It used to be that an offshore center console boat was a winner if it could take on rough seas, move at a decent clip, and had enough rod, bait and fish storage. Now it must also offer a wealth of conveniences to make not just the fishing but also the downtime on the water enjoyable for the entire crew. Pursuit’s S 328 accomplishes that and more.
The new 32-foot center console boasts clean, inviting looks and performance definitely worthy of a top-notch offshore model. It seamlessly intermingles a long list of creature comforts and stylish design elements without forgetting to incorporate any of the fishing-specific features that strike a chord with serious anglers.
The hull is hand-laminated with vinylester resin and engineered fabrics. To ensure structural soundness and rigidity without excessive weight, the transom is a five-ply, resin-infused composite system with a reinforcement grid, and the stringers are an infused fiberglass structural grid with an integrated bilge water-management system.
Taking full advantage of the boat’s nearly 11-foot beam, Pursuit endowed the S 328 with an optimum layout dominated by a sizable console — forward of midship — with a getaway below that houses a head with a sink and vanity, and a two-person berth that easily converts to an aft-facing sofa bookended by open storage to port and starboard, ample for customization, and dedicated racks for four rods.
At the bow, a top hatch opens to the anchor locker with a horizontal windlass with remote and helm switch, through-stem anchor roller, and stainless-steel, plow-style anchor with chain and 200 feet of rode, plus convenient raw- and freshwater washdowns.
Just aft, bow seating hides insulated compartments underneath. Electric actuators push backrests into position to convert the seats into symmetrical forward-facing lounges, each with an integrated end table complete with drink holders, 12-volt and USB outlets, stereo remote and storage locker. A pair of removable pedestals support filler planks with cushions that bridge the gap between the seats to form a roomy sun pad. When it comes time for snacks or drinks, the filler planks are easily replaced by twin tables, the tops of which store flush against the gunwales, and set up side by side on the same pedestals, bringing the forward console seat into the fold to turn the entire front of the boat into a social zone.
Arm-, back- and headrests add comfort to the forward console seat. A tempered-glass windshield incorporates a center vent that moves up and down with the push of a button and keeps rain and spray off the helm, which is off-center to port to allow step-down entry to the getaway. The dash has enough real estate for two 16-inch displays and multifunction gauges, with rocker-switch panels, steering wheel, throttle, trim-tab switches and optional joystick control just below. An integral footrest on hinges lies down to let vertically challenged skippers stand tall for better visibility.
A full-beam fiberglass hardtop — with an acrylic hatch for ventilation plus spreader lights, electronics-mounting surfaces, and horizontal racks for four rods — shades not only the two fully adjustable bolster helm seats but also the entertainment center with sink and freshwater faucet, cutting board, cooler with Corian lid, drawer refrigerator, 12- and 110-volt outlets, and dedicated storage, plus a nifty fold-down, aft-facing bench behind it. Ample space between the gunwales and console makes unobstructed thoroughfares connecting the bow and the cockpit, where a second social zone takes shape once you pull out the aft-facing bench and the folding transom seat, and set up between them the same removable pedestal table configuration used up front.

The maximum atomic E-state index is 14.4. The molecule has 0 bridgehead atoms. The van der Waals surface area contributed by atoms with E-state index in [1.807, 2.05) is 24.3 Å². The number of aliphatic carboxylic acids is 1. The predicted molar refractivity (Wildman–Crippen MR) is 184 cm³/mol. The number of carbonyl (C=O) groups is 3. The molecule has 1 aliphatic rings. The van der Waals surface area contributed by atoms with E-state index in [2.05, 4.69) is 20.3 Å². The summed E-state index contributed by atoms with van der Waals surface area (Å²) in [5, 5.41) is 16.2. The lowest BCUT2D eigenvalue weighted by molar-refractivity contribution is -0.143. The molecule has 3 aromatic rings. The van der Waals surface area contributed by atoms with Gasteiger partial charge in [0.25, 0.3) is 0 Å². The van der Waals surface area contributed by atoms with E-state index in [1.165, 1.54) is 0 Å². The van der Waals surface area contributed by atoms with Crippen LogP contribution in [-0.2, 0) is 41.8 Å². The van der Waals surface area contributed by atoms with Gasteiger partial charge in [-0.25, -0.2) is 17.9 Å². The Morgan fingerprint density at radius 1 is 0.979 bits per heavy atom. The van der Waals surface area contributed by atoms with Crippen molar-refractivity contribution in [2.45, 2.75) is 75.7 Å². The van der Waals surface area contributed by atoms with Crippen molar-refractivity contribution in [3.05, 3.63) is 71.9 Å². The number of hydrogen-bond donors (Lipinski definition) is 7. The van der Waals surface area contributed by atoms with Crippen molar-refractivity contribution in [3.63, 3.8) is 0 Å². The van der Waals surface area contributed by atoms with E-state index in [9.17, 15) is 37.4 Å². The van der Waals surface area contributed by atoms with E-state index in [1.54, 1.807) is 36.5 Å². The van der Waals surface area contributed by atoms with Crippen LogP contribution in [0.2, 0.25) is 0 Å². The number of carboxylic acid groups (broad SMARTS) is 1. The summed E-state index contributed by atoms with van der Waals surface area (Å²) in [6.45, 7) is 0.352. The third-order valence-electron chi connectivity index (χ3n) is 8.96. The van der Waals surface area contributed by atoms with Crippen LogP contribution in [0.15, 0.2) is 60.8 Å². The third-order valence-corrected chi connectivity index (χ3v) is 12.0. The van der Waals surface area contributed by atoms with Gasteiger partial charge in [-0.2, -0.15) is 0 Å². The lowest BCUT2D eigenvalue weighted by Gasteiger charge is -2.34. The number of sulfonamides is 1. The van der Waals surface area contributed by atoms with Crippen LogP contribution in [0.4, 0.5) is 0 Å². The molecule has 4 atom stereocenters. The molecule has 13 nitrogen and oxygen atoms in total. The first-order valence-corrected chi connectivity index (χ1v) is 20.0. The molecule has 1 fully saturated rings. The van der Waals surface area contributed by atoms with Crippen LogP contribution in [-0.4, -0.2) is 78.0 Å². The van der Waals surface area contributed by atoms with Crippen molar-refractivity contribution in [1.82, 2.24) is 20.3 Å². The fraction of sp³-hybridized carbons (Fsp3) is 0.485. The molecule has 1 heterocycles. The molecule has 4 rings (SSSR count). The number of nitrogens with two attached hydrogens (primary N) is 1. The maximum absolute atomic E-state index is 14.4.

An elaborate entertainment system features a Bluetooth-compatible stereo, seven speakers, and zonal remotes to make the ambience more lively.
A pair of large, in-floor fish boxes have plenty of capacity to ice down the day’s catch, while a portside door simplifies boarding and pulling in big fish, and a starboard transom door with a telescopic boarding ladder makes hopping on board a breeze for swimmers and divers.
Five flush-mounted rod holders on the transom stand rigged outfits at attention. Two holders on the starboard gunwale and two more on the opposite side are perfectly situated for trolling. Racks under covering boards cradle another six rods, and a lighted 24-gallon livewell with an acrylic window on the hatch holds plenty of bait in the port transom corner. Raw- and freshwater washdowns keep the cockpit clean.
On the water, the turning radius of the Pursuit proved excellent, and maneuverability going forward and in reverse rivaled that of top big-game day boats. Visibility at the helm remained unimpeded, even during takeoff. Spray seemed inconsequential at all speeds, and the boat felt steady yet nimble through a wide range of maneuvers.
Twin Yamaha F300s on the transom provided all the juice the S 328 needs to jump on plane quickly, reach 30 mph in 10 seconds, and hit 50 mph at wide-open throttle, which the 32-footer does smoothly, slicing through waves in its path without jolts, creaks or noticeable vibration.
Pursuit puts a premium on owner satisfaction, and it shows. I found the S 328 eye-pleasing, built to last, and designed to fish hard and put smiles on the faces of family and friends invited to come aboard. It embodies the new breed of offshore center consoles, and if you’re looking for a boat in its class, it definitely deserves serious consideration.